2 small-cap dividend stocks that could make you brilliantly rich

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Investing in companies which deliver strong dividend growth can be a smart way to beat the market. You get to enjoy a rising income, which will often also push up the share price.

See also: 2 high-growth funds thrashing the market right now

See also: 2 dividend stocks I'd buy and hold for the next five years

Today I'm looking at two small-cap dividend stocks which I believe could be profitable buys after recent news.

Rock star

Rock-drilling specialist Mincon Group (LSE: MCON) provides the specialist equipment needed for companies to drill deep holes in the ground. Typical customers include miners, oil and gas firms and water companies.

This 40-year-old company has emerged from the downturn with net cash of EUR32m, and is poised for growth.

According to figures published today, Mincon's sales rose by 29% to EUR47m during the first half of the year. Pre-tax profit rose by 26% to EUR6.3m, while earnings for the six-month period rose 26% to 2.4 cents per share. This provides a healthy level of cover for the interim dividend of 1 cent per share.

This payout is in line with last year's interim dividend. If the final dividend is also unchanged, it will give the stock a yield of 2%. However, I think there's scope for the payout to grow.

Mining companies have transformed their financial performance over the last 18 months, but investment in new projects has remained limited. If commodity prices maintain their current strength, I'd expect to see an upturn in spending on exploration and growth projects.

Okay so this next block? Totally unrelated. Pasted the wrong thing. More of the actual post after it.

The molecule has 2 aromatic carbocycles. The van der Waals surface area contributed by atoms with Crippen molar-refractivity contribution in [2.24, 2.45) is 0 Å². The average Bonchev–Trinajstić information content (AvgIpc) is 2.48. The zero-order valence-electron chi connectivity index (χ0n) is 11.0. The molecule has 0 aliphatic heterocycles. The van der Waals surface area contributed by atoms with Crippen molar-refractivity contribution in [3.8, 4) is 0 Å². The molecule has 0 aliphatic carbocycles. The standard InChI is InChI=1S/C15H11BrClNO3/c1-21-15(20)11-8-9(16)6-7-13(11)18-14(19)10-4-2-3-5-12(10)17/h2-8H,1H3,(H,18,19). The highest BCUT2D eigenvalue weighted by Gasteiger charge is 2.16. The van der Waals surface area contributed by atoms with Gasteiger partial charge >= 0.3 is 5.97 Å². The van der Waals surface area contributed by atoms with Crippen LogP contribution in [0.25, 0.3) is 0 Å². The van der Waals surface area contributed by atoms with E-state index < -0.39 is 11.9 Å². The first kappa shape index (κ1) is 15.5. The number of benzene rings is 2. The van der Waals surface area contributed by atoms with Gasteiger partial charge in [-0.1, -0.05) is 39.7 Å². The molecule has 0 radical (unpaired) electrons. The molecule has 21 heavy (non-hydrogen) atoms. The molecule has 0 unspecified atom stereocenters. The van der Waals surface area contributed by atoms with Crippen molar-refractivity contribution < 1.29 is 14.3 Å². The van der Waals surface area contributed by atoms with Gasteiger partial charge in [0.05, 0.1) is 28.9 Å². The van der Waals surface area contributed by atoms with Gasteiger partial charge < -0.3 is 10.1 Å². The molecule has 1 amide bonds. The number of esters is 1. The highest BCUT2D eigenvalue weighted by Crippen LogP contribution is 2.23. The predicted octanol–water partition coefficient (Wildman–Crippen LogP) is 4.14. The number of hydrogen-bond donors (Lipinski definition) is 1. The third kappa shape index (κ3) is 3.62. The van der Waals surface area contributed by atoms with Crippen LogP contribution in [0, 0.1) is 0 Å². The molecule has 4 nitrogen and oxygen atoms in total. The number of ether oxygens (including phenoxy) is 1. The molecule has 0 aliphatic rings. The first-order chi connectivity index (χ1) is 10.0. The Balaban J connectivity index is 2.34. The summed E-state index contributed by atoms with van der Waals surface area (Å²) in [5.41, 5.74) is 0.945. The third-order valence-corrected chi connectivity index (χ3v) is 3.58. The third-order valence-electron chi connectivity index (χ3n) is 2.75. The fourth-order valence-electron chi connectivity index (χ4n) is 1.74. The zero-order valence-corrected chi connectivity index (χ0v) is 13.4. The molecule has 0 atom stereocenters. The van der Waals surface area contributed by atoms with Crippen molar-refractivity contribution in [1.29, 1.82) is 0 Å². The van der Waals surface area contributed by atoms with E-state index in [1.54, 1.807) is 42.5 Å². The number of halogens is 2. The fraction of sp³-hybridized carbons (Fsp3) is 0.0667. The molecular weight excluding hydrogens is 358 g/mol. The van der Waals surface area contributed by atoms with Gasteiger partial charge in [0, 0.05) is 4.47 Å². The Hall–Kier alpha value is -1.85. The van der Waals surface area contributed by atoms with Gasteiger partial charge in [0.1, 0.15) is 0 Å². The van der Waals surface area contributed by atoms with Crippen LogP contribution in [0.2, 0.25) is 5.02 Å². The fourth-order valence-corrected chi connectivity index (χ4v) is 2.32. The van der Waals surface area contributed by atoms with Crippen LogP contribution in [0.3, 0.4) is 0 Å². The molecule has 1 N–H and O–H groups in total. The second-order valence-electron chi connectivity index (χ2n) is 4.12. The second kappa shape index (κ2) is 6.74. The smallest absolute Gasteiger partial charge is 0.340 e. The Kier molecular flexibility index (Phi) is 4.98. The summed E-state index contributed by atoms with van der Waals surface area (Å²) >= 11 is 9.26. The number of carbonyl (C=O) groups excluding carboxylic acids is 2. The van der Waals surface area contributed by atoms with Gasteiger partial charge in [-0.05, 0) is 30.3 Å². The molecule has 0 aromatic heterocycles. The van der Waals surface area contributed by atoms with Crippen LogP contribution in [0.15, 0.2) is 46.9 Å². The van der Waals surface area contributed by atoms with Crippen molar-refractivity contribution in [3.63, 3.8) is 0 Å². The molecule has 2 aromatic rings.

This could create booming market conditions for Mincon, enabling the firm to increase its profit margins, and boost dividends.

The stock has risen by 11% following today's news. With a forecast P/E of 21, it isn't obviously cheap. But I think this business could beat expectations over the next few years. In my view, Mincon remain a buy.

1,900% dividend growth

Would be you be interested in a company whose dividend has risen by 1,900% since 2007? The company in question is software group Idox (LSE: IDOX), which provides "specialist information management solutions" to public sector and regulated businesses.

The firm's spectacular dividend growth has been accompanied by a 500% increase in the value of the group's shares. Idox has been a super growth story. But what does it offer new investors today?

The firm said this morning that it will spend £5m to acquire a company called Halarose, which will extend Idox's existing election software business. This valuation equates to a multiple of 4.5 times Halarose's earnings before interest, tax, depreciation and amortisation (EBITDA) which seems reasonable to me.

Idox shares have performed poorly this year, falling 5% since January. The main reason for this seems to be a disappointing set of interim results in June, when first-half profits fell by 30%.